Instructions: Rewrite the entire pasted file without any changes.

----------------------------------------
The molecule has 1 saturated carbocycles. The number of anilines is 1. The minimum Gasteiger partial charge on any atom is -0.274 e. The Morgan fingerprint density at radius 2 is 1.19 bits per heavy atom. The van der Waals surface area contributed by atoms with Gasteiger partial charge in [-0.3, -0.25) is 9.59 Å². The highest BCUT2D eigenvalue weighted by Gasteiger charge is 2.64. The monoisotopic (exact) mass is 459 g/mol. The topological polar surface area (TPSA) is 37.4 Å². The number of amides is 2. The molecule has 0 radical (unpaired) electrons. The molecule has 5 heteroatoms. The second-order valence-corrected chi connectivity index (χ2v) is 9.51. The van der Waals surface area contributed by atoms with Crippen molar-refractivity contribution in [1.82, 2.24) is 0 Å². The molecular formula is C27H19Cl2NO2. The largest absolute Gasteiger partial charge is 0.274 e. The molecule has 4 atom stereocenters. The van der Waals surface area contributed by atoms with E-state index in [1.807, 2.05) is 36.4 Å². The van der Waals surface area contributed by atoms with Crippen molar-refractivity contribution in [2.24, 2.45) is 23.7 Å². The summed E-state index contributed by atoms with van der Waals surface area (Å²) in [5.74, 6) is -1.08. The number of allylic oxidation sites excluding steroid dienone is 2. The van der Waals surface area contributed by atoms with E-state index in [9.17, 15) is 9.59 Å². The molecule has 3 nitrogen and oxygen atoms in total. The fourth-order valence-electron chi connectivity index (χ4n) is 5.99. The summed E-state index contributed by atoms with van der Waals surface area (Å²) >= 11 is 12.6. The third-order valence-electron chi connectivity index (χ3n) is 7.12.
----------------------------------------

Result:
The molecule has 1 saturated carbocycles. The number of anilines is 1. The minimum Gasteiger partial charge on any atom is -0.274 e. The Morgan fingerprint density at radius 2 is 1.19 bits per heavy atom. The van der Waals surface area contributed by atoms with Gasteiger partial charge in [-0.3, -0.25) is 9.59 Å². The highest BCUT2D eigenvalue weighted by Gasteiger charge is 2.64. The monoisotopic (exact) mass is 459 g/mol. The topological polar surface area (TPSA) is 37.4 Å². The number of amides is 2. The molecule has 0 radical (unpaired) electrons. The molecule has 5 heteroatoms. The second-order valence-corrected chi connectivity index (χ2v) is 9.51. The van der Waals surface area contributed by atoms with Crippen molar-refractivity contribution in [1.82, 2.24) is 0 Å². The molecular formula is C27H19Cl2NO2. The largest absolute Gasteiger partial charge is 0.274 e. The molecule has 4 atom stereocenters. The van der Waals surface area contributed by atoms with E-state index in [1.807, 2.05) is 36.4 Å². The van der Waals surface area contributed by atoms with Crippen molar-refractivity contribution in [2.24, 2.45) is 23.7 Å². The summed E-state index contributed by atoms with van der Waals surface area (Å²) in [5.74, 6) is -1.08. The number of allylic oxidation sites excluding steroid dienone is 2. The van der Waals surface area contributed by atoms with E-state index in [9.17, 15) is 9.59 Å². The molecule has 3 nitrogen and oxygen atoms in total. The fourth-order valence-electron chi connectivity index (χ4n) is 5.99. The summed E-state index contributed by atoms with van der Waals surface area (Å²) >= 11 is 12.6. The third-order valence-electron chi connectivity index (χ3n) is 7.12.